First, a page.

Gulf Shores Elementary: Empowering Teachers and Students Through Project Learning by John Norton (Alabama Best Practices Center Blog, June 4, 2014)

An elementary principal, Julie Pierce, is profiled in this post about her school’s learning journey as they implement project-based learning (PBL) at the upper elementary grades. This rethinking of the school’s current literacy and content curriculum was initiatied by the teachers themselves. The staff were the “experts who happened to be teachers”, attending PBL trainings and advocating for more authentic learning experiences in their classrooms. Pierce readily admits that she had reservations about this change, especially when test scores reflected an implementation dip. But she showed trust in her teachers, and soon enough observed classrooms that developed “exploratory learning experiences” which “helped children become deep thinkers and problem-solvers”. (Disclosure: John Norton is the editor of my first book Digital Student Portfolios: A Whole School Approach to Connected Learning and Continuous Assessment)

Blogging in a Primary Classroom – With Only One iPad! by Kathy Cassidy (Primary Preoccupation, November 11, 2014)

This 1st grade teacher highlights a new app that allows students to more easily post on their blogs. Her purpose in sharing is to show how simple it is for students to share their learning with a broader and authentic audience. Easy Blog Jr. and Easy Blogger Jr. give learners a more streamlined way of sharing their writing online. Cassidy offers several screenshots of how this app works. The multiple benefits featured about this technology appear to make it a worthy purchase.

Tapping Technology’s Potential to Motivate Readers by Kristin Conradi (Phi Delta Kappan, November 2014)

The author starts this article by noting that technology is not the answer to what may ail education, while still acknowledging how the digital world can augment and even redefine student learning. Conradi outlines a number of steps in integrating these new tools into classrooms. She starts by suggesting teachers “figure out precisely what motivates different invididuals”, followed by determining the type of motivation that students need, differentiating between “self-concept and attitude”. Conradi documents the decline in student motivation for reading as they progress through the middle grades. To remedy this, she recognizes how the social aspect of technology can provide for “opportunities for discussion and collaboration” among older readers. In addition, allowing students “the possibility of shared written, multimedia products with a global audience” can provide learners with “purposeful opportunities to engage with literacy”.

Finding the nexus…

Last year, one of our teachers and I facilitated an after school computer club for students. Our question: If we gave students access to technology, would learning naturally occur? The inquiry was not resolved with a simple yes or no answer. Yes, students enjoyed using apps such as Minecraft to create complex worlds, as well as to work with others in developing their creations. Just as frequently, kids would struggle to follow the ground rules for these online interactions. One way the teacher and I resolved these conflicts was by removing the technology and replacing it with Lego Mindstorms, as you see in the above photo.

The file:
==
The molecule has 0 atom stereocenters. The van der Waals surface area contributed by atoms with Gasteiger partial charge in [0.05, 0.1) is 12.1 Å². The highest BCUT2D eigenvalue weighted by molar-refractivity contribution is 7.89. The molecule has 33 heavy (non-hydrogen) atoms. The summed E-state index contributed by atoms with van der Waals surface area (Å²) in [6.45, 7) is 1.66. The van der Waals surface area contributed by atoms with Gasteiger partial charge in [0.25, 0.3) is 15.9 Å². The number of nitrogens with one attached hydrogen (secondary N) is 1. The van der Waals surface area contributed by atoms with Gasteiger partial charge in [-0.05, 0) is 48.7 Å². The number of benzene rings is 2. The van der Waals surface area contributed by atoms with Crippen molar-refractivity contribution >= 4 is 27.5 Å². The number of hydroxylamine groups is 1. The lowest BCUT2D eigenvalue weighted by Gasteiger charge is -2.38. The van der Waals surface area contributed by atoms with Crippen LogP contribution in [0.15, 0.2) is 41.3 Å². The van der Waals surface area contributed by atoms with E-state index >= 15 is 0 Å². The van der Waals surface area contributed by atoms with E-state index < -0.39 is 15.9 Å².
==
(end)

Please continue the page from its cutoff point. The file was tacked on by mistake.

While our action research might seem haphazard at first glance, we did have a plan in mind. We were looking for various levels of engagement, what work students produced, and the type of collaboration that would occur in digital environments such as Minecraft. That it did not go as well as anticipated, and how well students transitioned away from the technology-reduced learning environments, should be celebrated. This example may be what all the above examples have in common: Educators who put more time into preparing for powerful learning and students’ needs, and how this compares with simply putting in the requisite amount of effort and energy to plan for just-good-enough instruction.

Whether it is recreating a classroom to make it more like a coffee shop, or implementing project-based learning, it is the design that determines learning environments and allows teachers to teach. When these factors are considered prior to instruction, teachers have access to more teachable moments because students are more likely to be engaged in deeper learning. It allows the teacher to provide more feedback to students, instead of being sequestered to the front of the room. Having access to technology, whether as readers or writers, demands similar amounts of preparation for learning outcomes. My biggest takeaway from these articles is that the amount of time teachers put into preparing for instruction is directly related to how students at all levels are engaged in the learning. In conclusion, learning is more dependent on what happens before the lesson actually starts as when it actually begins. Planning for specific outcomes and preparing for what is possible may be the difference between good and great teaching.